As you trace their path, you see Paul, Barnabas, and John Mark went down from Antioch to the port town of Seleucia, about 15 miles, a one-day journey. From Seleucia they sailed 130 miles to the harbor city of Salamis on Cyprus island. Salamis to Paphos was 100 miles of walking, and that’s where the Roman proconsul came to a saving faith in Messiah Jesus, and Paul called down God’s judgement on the Jewish sorcerer.  

Island of Cyprus
NASA [Public domain]

It was logical to start their journey in Cyprus as this was home to Barnabas. Salamis was a great commercial center on the east end of the island, where they began to preach the gospel, and they made their way 90 miles across the island of Cyprus to Paphos, the capital city, known for its luxury, licentiousness, and the worship of Venus and Jupiter.  

Their evangelizing created enough of a stir to gain the attention of the Roman proconsul, Sergius Paullus, who sent for them to hear what they were saying. But there was active opposition that stood between the proconsul and the gospel: one of his advisors, a Jewish sorcerer and false prophet named Bar-Jesus.

If Satan opposed God in heaven, he will certainly oppose God on earth. Expect opposition! But we have the Holy Spirit to overcome evil, free people from bondage and bring them to Christ. As Paul would later write, “our battle is not against flesh and blood, but against the powers of this dark world and against the spiritual forces of evil.” Thank God, we have the Holy Spirit to win such battles.

Paul met opposition head on, denouncing the sorcerer as a child of the devil. He made a play on words: you call yourself Bar, or “son of,” Jesus, but you are really Bar, or “son of” Satan. But, who knew what was going to happen next!

The Conversion of the Proconsul
Raphael [Public domain]

And now listen—the hand of the Lord is against you, and you will be blind for a while, unable to see the sun.

Immediately mist and darkness came over him, and he went about groping for someone to lead him by the hand. When the proconsul saw what had happened, he believed, for he was astonished at the teaching about the Lord.

Paul, in Acts 13:11-12 (NRSV)

It was a heart-stopping, disturbing sign from God, no less rattling than Paul’s own blindness had been to him, on the road to Damascus. But what happened afterward was even more startling.

Sergius Paulus was the first recorded totally Gentile convert. He was not a God-fearer before his conversion. Yet now, as a Christian magistrate the proconsul did much to further the gospel throughout Cyprus.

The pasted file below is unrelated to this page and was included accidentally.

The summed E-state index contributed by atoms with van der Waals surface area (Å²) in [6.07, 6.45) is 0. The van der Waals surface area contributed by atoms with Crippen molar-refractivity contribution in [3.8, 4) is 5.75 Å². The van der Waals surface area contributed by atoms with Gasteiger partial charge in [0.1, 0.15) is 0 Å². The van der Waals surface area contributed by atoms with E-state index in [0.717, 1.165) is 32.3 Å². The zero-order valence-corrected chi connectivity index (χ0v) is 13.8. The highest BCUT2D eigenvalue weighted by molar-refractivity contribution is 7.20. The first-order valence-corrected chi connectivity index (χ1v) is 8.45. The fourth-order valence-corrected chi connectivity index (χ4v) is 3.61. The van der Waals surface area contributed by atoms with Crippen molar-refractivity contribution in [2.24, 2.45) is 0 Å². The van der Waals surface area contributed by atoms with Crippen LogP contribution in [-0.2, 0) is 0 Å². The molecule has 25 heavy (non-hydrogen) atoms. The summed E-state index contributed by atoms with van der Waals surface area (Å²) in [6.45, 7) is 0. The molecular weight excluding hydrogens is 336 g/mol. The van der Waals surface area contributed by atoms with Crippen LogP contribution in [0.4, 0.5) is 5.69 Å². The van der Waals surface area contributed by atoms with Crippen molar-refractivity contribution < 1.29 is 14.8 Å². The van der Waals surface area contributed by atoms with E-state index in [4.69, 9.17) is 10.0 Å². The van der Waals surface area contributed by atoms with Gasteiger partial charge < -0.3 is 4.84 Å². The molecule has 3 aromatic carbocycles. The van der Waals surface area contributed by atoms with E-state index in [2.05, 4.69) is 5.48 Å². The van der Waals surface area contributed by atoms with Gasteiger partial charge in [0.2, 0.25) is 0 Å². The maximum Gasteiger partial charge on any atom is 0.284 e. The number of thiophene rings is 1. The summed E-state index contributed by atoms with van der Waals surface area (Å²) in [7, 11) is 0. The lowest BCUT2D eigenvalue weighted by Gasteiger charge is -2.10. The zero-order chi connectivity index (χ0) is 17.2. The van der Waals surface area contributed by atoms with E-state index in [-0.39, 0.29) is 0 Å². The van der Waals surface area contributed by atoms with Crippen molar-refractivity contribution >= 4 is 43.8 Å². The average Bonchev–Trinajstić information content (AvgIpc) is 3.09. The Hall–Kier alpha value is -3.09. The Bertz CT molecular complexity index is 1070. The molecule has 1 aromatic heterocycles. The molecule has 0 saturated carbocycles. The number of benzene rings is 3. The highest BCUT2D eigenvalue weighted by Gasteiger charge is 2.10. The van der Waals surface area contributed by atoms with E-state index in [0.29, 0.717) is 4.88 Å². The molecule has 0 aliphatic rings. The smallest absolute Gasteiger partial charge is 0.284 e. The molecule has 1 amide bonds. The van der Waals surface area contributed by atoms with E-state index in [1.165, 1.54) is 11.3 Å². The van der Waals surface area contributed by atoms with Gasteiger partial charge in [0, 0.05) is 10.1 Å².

This kind of demonstration of power is still happening today, in those places where the gospel is being heard for the first time, and Satan’s opposition is strong. Evil spirits are being cast out, and when people see God the Holy Spirit at work, they believe in the Lord Jesus Christ. God’s Spirit also works quietly, dispelling doubts and making people able to hear and understand the gospel, and to believe.

Nevertheless, it seems it was at this point that John Mark left them and turned home to Jerusalem. Paphos to Perga was 200 miles by boat. After this boat ride, John Mark headed straight back for Jerusalem. Scripture doesn’t say if he walked or sailed, but either way, it was quite a distance to go alone.

I think of the times in my own past when I began a work for God, but dropped it when the going got too hard. John Mark dropped out and lost the thrill of sharing in the reports of the first mission journey, the privilege of being a part of the spiritual heritage of all those came to saving faith. He missed out on some of the best training he could have ever received from two legendary leaders of the church, and he lost his reputation with Paul.

Because, whatever Mark’s reasons, Paul saw Mark’s departure as a desertion, and considered him a feckless man, without the grit and mettle to press forward in faith.

Of all the gifts and talents God has given you and me, our greatest ability will be our dependability. The one thing required of a servant is to be faithful—as Jesus said‘Well done, good and faithful servant! You have been faithful with a few things; I will put you in charge of many things. Come and share your master’s happiness!” 

Perga to Pisidian Antioch was another 100 miles on foot, and about a 3,600 foot climb up a mountain. Paul and Barnabas then walked 85 miles from Antioch to Iconium. They had to tackle a rugged climb, robbers, cold and exposure to weather, and arrived in Pisidian Antioch as two complete strangers. They looked for a place to stay in the Jewish quarter, once they arrived, and waited for the Sabbath because it was always customary for visiting rabbis to speak.


The seating arrangement in the synagogue reserved the highest honor in the front for those who were born Jews. Behind them sat the proselytes, who would never be counted the real thing until their family had been living and worship as Jews for several generations. In the very back sat the God-fearing Gentiles, who loved the Lord and honored His word, but didn’t want the circumcision and all the ceremonial laws.